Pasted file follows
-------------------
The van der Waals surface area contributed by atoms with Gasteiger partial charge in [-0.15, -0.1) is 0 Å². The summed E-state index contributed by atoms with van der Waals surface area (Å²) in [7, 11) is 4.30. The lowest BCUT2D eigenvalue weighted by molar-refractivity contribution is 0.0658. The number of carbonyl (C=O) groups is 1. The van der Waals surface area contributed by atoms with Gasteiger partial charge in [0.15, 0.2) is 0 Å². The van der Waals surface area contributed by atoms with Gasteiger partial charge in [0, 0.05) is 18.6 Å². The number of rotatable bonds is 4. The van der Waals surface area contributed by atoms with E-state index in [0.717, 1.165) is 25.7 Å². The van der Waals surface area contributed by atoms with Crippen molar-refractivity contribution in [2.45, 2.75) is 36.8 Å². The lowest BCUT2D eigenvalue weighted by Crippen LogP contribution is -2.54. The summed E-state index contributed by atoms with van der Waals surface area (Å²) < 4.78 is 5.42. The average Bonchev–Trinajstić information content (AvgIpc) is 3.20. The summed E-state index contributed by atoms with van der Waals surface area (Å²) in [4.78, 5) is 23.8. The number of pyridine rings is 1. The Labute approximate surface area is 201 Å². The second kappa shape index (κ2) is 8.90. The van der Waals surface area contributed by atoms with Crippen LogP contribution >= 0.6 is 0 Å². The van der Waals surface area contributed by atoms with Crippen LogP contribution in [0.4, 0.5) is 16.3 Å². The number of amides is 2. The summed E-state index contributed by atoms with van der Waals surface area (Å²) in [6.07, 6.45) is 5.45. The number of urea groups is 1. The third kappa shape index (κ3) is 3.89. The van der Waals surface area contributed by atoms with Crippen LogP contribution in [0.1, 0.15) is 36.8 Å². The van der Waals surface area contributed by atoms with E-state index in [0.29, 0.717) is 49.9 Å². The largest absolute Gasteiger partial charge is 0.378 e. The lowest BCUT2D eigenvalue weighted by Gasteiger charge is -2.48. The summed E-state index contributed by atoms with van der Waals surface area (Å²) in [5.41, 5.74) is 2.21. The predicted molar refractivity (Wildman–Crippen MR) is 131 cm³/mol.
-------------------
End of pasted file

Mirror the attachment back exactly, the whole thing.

The van der Waals surface area contributed by atoms with Gasteiger partial charge in [-0.15, -0.1) is 0 Å². The summed E-state index contributed by atoms with van der Waals surface area (Å²) in [7, 11) is 4.30. The lowest BCUT2D eigenvalue weighted by molar-refractivity contribution is 0.0658. The number of carbonyl (C=O) groups is 1. The van der Waals surface area contributed by atoms with Gasteiger partial charge in [0.15, 0.2) is 0 Å². The van der Waals surface area contributed by atoms with Gasteiger partial charge in [0, 0.05) is 18.6 Å². The number of rotatable bonds is 4. The van der Waals surface area contributed by atoms with E-state index in [0.717, 1.165) is 25.7 Å². The van der Waals surface area contributed by atoms with Crippen molar-refractivity contribution in [2.45, 2.75) is 36.8 Å². The lowest BCUT2D eigenvalue weighted by Crippen LogP contribution is -2.54. The summed E-state index contributed by atoms with van der Waals surface area (Å²) < 4.78 is 5.42. The average Bonchev–Trinajstić information content (AvgIpc) is 3.20. The summed E-state index contributed by atoms with van der Waals surface area (Å²) in [4.78, 5) is 23.8. The number of pyridine rings is 1. The Labute approximate surface area is 201 Å². The second kappa shape index (κ2) is 8.90. The van der Waals surface area contributed by atoms with Crippen LogP contribution >= 0.6 is 0 Å². The van der Waals surface area contributed by atoms with Crippen LogP contribution in [0.4, 0.5) is 16.3 Å². The number of amides is 2. The summed E-state index contributed by atoms with van der Waals surface area (Å²) in [6.07, 6.45) is 5.45. The number of urea groups is 1. The third kappa shape index (κ3) is 3.89. The van der Waals surface area contributed by atoms with Crippen LogP contribution in [0.1, 0.15) is 36.8 Å². The van der Waals surface area contributed by atoms with E-state index in [0.29, 0.717) is 49.9 Å². The largest absolute Gasteiger partial charge is 0.378 e. The lowest BCUT2D eigenvalue weighted by Gasteiger charge is -2.48. The summed E-state index contributed by atoms with van der Waals surface area (Å²) in [5.41, 5.74) is 2.21. The predicted molar refractivity (Wildman–Crippen MR) is 131 cm³/mol.